Various skin type classifications have been used over the years, but the most frequent one reported is the Fitzpatrick scale, categorised by one’s propensity to burn when exposed to ultraviolet light Figure 3 below summarises the classification.

Figure 3: Fitzpatrick Skin Type Classification


The current attempts to treat vitiligo have been largely unsuccessful, with sporadic reports of repigmentation but no clinically meaningful, safe treatment option available that ensures long term repigmentation of the skin. Therapy aims to arrest depigmentation and then reinduce pigment through the transplant or stimulation of newly formed melanocytes, however treatment is time consuming and often frustrating for patients and physicians alike. The standard of care, by lack of any other effective therapy, remains narrowband UVB (NB-UVB), electromagnetic radiation at 311 nanometers wavelength.

The standard NB UVB regimen globally is two to three weekly exposures for a duration of 12 to 18 months, depending on the clinical response of patients. In general, the clinical results are inconsistent and poor, with many patients relapsing within 12 months.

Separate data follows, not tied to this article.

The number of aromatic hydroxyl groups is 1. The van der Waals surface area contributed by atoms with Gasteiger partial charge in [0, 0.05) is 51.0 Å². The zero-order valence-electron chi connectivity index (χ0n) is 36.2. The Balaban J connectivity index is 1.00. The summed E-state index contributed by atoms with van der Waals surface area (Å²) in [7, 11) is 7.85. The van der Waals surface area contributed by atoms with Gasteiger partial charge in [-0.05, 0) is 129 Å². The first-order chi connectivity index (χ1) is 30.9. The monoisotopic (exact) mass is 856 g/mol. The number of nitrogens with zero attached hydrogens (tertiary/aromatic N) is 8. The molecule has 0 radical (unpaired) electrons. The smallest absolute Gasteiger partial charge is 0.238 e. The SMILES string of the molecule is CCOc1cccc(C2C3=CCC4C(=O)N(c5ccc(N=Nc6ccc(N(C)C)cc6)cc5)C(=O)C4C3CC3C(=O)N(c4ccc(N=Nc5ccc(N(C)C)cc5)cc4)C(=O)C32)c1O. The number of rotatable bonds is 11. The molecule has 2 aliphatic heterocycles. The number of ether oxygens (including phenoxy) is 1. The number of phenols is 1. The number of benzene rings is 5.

Other therapies such as local corticosteroids, mTor inhibitors, monoclonal antibodies, psoralen and skin grafting (transplants) have been tried without meaningful clinical results. Among the expert community of vitiligo physicians, there is a consensus that an effective repigmentation treatment is due and much desired.

The most resistant skin surface areas – those areas which show no response to any treatment – are the hands and feet.

Figure 4: Hair follicle and reservoir melanocytes


Clinical statistical analyses from the North American
study in 41 vitiligo patients (CUV102) demonstrated
that, in comparison with patients receiving the
monotherapy NB-UVB twice per week, those who had
received the combination therapy NB-UVB with
afamelanotide 16mg (SCENESSE®) expressed
significantly more (re)pigmentation after six months
(p=0.025). By using the Vitiligo Area Scoring Index
(VASI) and photography before and after treatment it
was shown that repigmentation occurred homogenously
over the body surface.

Clinically important was the finding that patients who had received the combination therapy achieved earlier repigmentation than those on monotherapy (median time 43 days versus 68 days, p=0.086; 95% CI). In other words, the additional effects of the drug treatment became meaningful 43 days after starting the drug therapy. In assessing the highest therapeutic benefit, those vitiligo patients with skin types IV, V and VI showed a statistically superior degree of repigmentation following the combination drug treatment.